One final note: Robin is working on a post about teens and prison as we speak. Recent statistics indicate that the United States has the highest number of incarcerated people in the developed world. Alarmingly, 1 in 3 black men will go to prison in their lifetime. Not only will some of our teens spend time in jail, but many more of them are affected by these stats as they have family members that have or will spend time in jail. These statistics are so alarming that Sesame Street recently ran a segment that introduced a muppet whose father was in prison. And John Oliver did a very informative rant on the topic on his HBO show Last Week Tonight. And recently an inquiry found that teens being held at Rikers Island were being subjected to abuse by corrections officers. Most people incarcerated are not a psychopathic killer like Clarence Border, but having characters who wrestle with a parent being in prison and the effects that it can have on their lives is an all too necessary addition to young adult literature.

Just Call My Name by Holly Goldberg Sloan was released by Little, Brown on August 5th. ISBN: 9780316122818

7 Thoughts I Had While Reading Counting by 7s by Holly Goldberg Sloan (Book Review)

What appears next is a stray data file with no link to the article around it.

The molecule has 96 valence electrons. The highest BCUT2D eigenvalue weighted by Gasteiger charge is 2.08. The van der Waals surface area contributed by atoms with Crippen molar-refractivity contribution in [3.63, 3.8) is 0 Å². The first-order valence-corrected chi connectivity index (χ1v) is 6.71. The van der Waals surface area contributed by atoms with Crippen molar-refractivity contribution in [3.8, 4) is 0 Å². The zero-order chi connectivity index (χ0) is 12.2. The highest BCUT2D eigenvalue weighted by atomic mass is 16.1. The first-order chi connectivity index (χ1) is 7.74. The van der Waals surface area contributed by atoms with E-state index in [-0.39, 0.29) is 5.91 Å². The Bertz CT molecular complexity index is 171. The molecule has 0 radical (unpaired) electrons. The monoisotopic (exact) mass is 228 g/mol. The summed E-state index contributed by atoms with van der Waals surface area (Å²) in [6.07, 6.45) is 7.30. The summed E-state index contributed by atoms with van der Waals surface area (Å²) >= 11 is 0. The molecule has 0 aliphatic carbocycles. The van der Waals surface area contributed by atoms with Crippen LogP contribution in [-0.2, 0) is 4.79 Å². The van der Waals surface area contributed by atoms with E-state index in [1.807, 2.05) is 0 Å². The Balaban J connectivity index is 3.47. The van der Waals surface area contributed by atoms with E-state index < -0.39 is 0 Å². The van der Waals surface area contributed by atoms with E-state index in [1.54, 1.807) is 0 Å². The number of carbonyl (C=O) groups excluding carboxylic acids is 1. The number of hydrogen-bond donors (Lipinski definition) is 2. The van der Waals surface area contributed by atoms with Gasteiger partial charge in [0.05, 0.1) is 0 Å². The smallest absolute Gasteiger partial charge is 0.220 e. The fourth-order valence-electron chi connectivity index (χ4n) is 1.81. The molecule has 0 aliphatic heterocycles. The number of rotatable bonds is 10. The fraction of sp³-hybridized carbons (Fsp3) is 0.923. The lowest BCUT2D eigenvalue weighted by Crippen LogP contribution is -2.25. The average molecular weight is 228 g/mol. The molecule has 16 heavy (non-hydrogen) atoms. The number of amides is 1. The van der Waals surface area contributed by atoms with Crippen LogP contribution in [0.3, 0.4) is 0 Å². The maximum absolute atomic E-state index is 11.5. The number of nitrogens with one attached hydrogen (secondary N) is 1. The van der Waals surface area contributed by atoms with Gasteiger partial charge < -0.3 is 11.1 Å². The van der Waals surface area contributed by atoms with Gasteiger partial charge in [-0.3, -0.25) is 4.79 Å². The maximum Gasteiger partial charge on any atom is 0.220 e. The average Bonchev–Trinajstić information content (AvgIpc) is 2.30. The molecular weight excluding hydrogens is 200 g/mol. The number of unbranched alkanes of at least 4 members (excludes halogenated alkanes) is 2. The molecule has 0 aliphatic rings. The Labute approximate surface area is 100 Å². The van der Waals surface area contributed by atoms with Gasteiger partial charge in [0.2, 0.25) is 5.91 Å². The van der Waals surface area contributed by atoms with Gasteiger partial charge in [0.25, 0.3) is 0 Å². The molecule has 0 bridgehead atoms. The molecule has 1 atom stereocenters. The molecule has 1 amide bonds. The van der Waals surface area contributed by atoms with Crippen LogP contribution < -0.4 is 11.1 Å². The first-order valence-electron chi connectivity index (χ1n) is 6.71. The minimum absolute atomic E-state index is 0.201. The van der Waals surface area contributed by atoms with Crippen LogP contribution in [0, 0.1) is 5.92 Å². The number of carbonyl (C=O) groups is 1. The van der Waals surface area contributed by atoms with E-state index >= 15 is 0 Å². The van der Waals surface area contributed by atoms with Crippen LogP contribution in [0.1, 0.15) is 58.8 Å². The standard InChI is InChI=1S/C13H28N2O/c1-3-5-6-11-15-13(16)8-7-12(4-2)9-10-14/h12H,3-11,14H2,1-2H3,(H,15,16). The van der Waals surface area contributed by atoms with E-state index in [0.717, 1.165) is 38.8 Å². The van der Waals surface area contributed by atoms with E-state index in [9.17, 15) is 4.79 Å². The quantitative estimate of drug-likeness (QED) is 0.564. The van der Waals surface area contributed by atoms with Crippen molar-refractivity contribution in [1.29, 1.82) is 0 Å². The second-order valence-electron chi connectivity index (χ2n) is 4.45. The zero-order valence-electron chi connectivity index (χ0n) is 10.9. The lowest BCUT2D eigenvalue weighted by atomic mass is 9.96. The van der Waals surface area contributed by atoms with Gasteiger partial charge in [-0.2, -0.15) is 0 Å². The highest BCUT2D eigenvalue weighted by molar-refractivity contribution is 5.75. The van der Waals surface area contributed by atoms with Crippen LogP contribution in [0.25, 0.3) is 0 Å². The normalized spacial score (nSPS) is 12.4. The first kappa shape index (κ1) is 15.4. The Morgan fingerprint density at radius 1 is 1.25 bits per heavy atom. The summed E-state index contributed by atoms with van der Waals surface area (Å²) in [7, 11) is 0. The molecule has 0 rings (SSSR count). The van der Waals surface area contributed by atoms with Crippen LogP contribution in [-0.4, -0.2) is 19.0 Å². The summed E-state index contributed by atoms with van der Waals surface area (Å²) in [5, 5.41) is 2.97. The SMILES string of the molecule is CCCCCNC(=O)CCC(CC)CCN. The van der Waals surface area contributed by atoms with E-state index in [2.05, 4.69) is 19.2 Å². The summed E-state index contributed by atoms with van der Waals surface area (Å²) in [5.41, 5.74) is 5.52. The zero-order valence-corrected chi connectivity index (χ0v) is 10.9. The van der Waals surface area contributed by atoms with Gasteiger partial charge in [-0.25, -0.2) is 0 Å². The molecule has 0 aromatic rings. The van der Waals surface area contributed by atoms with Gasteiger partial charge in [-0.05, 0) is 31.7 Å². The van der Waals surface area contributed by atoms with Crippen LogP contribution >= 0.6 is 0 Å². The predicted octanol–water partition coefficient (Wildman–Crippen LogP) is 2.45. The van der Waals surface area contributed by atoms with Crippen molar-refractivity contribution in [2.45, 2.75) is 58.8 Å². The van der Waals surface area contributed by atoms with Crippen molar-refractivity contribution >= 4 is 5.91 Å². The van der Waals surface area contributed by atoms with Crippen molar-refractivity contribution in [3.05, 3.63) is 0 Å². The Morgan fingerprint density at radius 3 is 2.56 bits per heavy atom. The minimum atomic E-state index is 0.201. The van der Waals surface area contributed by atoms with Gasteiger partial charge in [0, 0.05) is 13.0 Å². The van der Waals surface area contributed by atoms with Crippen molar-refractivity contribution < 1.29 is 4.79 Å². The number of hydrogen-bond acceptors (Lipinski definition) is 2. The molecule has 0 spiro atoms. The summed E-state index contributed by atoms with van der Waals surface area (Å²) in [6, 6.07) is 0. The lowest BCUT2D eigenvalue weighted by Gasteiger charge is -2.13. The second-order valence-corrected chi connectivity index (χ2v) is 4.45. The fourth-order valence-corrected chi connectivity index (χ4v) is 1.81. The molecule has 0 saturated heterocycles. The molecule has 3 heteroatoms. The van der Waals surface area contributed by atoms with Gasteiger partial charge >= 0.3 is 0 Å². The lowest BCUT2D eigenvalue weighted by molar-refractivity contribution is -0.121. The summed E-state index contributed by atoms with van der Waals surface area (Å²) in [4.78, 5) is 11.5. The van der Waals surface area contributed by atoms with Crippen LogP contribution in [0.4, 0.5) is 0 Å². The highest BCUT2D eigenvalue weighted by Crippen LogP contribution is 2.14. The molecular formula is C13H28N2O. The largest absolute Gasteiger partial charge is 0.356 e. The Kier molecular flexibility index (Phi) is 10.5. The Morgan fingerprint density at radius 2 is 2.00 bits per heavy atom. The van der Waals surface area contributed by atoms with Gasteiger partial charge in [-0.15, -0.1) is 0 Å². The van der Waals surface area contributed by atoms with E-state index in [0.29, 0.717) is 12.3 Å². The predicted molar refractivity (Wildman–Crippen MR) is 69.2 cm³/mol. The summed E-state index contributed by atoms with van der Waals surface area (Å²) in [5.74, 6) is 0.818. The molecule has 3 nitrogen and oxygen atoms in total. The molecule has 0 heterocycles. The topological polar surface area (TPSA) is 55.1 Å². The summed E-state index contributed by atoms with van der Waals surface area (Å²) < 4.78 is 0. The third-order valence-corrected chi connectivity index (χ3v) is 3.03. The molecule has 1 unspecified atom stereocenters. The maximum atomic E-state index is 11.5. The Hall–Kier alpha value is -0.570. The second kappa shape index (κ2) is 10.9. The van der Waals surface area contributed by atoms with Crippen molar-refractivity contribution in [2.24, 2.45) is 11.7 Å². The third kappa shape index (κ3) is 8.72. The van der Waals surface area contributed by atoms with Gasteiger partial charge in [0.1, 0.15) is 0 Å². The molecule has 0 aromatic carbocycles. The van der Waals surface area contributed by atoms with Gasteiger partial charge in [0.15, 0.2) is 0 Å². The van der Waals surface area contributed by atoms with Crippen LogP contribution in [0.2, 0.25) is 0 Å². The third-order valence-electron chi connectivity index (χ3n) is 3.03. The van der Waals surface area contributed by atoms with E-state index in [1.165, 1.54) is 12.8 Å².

I basically read Counting by 7s because I ran into John Corey Whaley at TLA earlier this year and he said it had the potential to be this year’s Newbery award winner.  I kind of feel like you should listen when an award winning author recommends a book, so I read it.  He was not wrong.  Counting by 7s is an inspiring book with a great, unique voice.  Below, I share with you seven things I thought while reading Counting by 7s by Holly Golberg Sloan.

But first, a synopsis:

Counting by 7s is the story of Willow Chance, the adopted daughter of an older couple who die in a car accident at the beginning of our book.  Willow is a genius with an uber green thumb and a tendency to be obsessed with medical conditions.  Her unique character makes it difficult for her to blend into our world, and she doesn’t have a lot of friends or many people to turn to in the midst of her loss.  But a variety of characters come into her life that help her navigate the difficult waters of grief and each of them in turn find ways to change their own lives for good.  In the end, Counting by 7s is a story about how we build families with the people in our lives and manage to hang on by our fingernails in the face of adverse circumstances.  It is a moving story of love and hope and how sometimes complete strangers can completely turn your life around and become a family.